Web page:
As we have said it before, we performed our computations with a 5x10 mesh, pretending that our results were acceptable and that we were gaining a lot of time.

The aim of this section is to prove that these two hypothesis were right.For this, we have build 7 different meshes containing from 50 to 5000 cells.

Then, we made the same "test" computation for each mesh.

This test was to calculate the flow for a given Rayleigh number (Ra=1854) in the same conditions.For each of this computations, we wrote to a file the velocity that was computed at the center of the box at each iteration.

We obtained 7 files of datas that are plotted below:

We can see that 2 phenomemas clearly appear: first, the limit velocity (after convergence is achieved) is not the same for each mesh, and second, the number of iterations required for the convergence is not the same too.

1) Comparison of the limit velocities.We can see on the previous graph that the limit velocity seem to decrease when the number of cells in the mesh is increasing.

This evolution is more obvious on the next graph:We can see on this graph that the velocity converges to a limit when the size of the mesh increases.

This limit is roughly about 4.5x10^{-5}m/s, though the computations we made for the 50 cells mesh gave us a velocity of 6.5x10^{-5}m/s.

This difference is quite large, but as we said it above, we were interested in the behaviour of the solution (which is the same for all the mesh) and not to the result by itself.We can make another remark on the behaviour of the velocity, if we think about the fact that when the velocity decreases, everything happens like Ra is going closer to Ra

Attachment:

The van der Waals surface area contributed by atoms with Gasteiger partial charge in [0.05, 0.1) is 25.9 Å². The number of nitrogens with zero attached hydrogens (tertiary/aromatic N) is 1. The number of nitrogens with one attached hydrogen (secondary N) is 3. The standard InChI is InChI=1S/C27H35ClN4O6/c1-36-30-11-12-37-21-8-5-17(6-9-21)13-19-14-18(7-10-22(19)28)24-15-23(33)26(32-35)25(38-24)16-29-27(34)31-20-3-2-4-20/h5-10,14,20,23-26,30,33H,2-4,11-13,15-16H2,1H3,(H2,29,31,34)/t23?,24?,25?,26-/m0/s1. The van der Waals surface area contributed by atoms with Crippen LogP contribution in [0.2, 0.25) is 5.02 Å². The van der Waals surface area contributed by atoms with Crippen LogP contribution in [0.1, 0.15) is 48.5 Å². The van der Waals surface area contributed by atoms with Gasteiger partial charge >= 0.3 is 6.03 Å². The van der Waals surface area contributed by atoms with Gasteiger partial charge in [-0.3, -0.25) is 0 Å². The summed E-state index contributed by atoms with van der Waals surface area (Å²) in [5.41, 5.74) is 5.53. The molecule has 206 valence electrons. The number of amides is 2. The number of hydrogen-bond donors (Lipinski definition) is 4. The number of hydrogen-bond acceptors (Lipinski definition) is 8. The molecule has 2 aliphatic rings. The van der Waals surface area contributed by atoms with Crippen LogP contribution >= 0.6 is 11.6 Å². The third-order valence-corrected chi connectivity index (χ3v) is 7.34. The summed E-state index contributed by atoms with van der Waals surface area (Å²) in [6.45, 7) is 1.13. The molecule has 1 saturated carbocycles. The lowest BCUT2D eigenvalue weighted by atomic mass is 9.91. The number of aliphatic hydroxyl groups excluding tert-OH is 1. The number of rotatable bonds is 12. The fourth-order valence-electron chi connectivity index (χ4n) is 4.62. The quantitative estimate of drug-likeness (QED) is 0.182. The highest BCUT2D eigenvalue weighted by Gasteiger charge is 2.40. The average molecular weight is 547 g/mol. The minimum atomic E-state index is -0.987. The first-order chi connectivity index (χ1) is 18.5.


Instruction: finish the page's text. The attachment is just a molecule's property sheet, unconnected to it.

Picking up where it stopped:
_{c}.

Actually, we can consider that, to each mesh corresponds a different critical Ra, and that when the size of the mesh increases, this critical Ra increases too.

This interpretation goes into the same direction that the remark we made into the 2^{nd}chapter about the work of Cayrol & Perchat.We have here an explanation of the low value we have found for Ra

_{c}until now.

We can even imagine that, beeing aware of this behaviour, we could perform tests on the small 50 cells mesh, and then to bring a correction to the result by scaling it with the right factor.2) Comparison of the number of iterations.We have allready begin to see on the first graph that the number N of iteration required for the convergence was increasing when the size of the mesh was increasing.

This evolution is more visible on the next graph:

As we can see, this number N increase roughly as N

_{cells}, where N_{cells}is the number of cells in the mesh.

This evolution law can seem to be quite slow, but what must be noticed to is that for a mesh containing N_{cells}cells, the computation time is roughly given by T=(N_{cells})^{2}.

In fact, for the last computation on the 5000 cells mesh, we had to wait for more than 4 hours until the convergence was achieved , though for the 50 cells mesh, this time was around 1 minute....

After that, when you think that the number N also increases dramatically when going closer to Ra_{c}, it is clearly not realistic to try to determine the critical Rayleigh number on such a large mesh.In this conditions, we can even wonder how previous year students were able to determine the critical Rayleigh number for 6000 cells mesh with less than a percent of error (I want to know what is the trick, Alex !!!).

Conclusion:It is now clearly obvious that, the best method for computing a critical Rayleigh number is not to take a very refined mesh (where results are better but duration of the computation is very large) but to take a smaller mesh, then to try to interpolate the real velocities thanks to a correction law and finally to determine an approximation of Ra_{c}.